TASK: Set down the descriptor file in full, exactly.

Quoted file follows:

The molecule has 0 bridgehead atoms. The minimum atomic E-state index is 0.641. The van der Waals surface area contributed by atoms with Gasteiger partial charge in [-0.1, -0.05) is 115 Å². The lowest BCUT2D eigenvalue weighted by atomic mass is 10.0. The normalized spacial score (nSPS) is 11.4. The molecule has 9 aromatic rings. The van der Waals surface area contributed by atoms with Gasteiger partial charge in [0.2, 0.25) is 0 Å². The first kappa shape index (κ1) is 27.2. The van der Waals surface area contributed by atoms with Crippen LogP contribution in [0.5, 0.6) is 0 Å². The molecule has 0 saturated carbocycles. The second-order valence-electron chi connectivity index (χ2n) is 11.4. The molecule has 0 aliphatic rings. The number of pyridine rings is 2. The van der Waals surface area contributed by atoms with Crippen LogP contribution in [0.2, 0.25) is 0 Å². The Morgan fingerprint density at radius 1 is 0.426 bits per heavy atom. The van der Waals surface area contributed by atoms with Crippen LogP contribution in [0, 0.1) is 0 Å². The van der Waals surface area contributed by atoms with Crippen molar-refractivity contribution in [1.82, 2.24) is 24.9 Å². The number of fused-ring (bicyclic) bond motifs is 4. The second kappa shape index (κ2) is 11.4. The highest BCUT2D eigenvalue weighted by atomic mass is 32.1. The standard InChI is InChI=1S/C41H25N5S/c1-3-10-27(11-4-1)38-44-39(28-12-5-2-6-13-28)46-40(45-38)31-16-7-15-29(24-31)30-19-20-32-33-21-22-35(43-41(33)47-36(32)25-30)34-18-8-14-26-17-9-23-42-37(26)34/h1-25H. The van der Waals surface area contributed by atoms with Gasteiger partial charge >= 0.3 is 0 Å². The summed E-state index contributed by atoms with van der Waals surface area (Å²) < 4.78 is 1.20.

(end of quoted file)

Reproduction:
The molecule has 0 bridgehead atoms. The minimum atomic E-state index is 0.641. The van der Waals surface area contributed by atoms with Gasteiger partial charge in [-0.1, -0.05) is 115 Å². The lowest BCUT2D eigenvalue weighted by atomic mass is 10.0. The normalized spacial score (nSPS) is 11.4. The molecule has 9 aromatic rings. The van der Waals surface area contributed by atoms with Gasteiger partial charge in [0.2, 0.25) is 0 Å². The first kappa shape index (κ1) is 27.2. The van der Waals surface area contributed by atoms with Crippen LogP contribution in [0.5, 0.6) is 0 Å². The molecule has 0 saturated carbocycles. The second-order valence-electron chi connectivity index (χ2n) is 11.4. The molecule has 0 aliphatic rings. The number of pyridine rings is 2. The van der Waals surface area contributed by atoms with Crippen LogP contribution in [0.2, 0.25) is 0 Å². The Morgan fingerprint density at radius 1 is 0.426 bits per heavy atom. The van der Waals surface area contributed by atoms with Crippen LogP contribution in [0, 0.1) is 0 Å². The van der Waals surface area contributed by atoms with Crippen molar-refractivity contribution in [1.82, 2.24) is 24.9 Å². The number of fused-ring (bicyclic) bond motifs is 4. The second kappa shape index (κ2) is 11.4. The highest BCUT2D eigenvalue weighted by atomic mass is 32.1. The standard InChI is InChI=1S/C41H25N5S/c1-3-10-27(11-4-1)38-44-39(28-12-5-2-6-13-28)46-40(45-38)31-16-7-15-29(24-31)30-19-20-32-33-21-22-35(43-41(33)47-36(32)25-30)34-18-8-14-26-17-9-23-42-37(26)34/h1-25H. The van der Waals surface area contributed by atoms with Gasteiger partial charge >= 0.3 is 0 Å². The summed E-state index contributed by atoms with van der Waals surface area (Å²) < 4.78 is 1.20.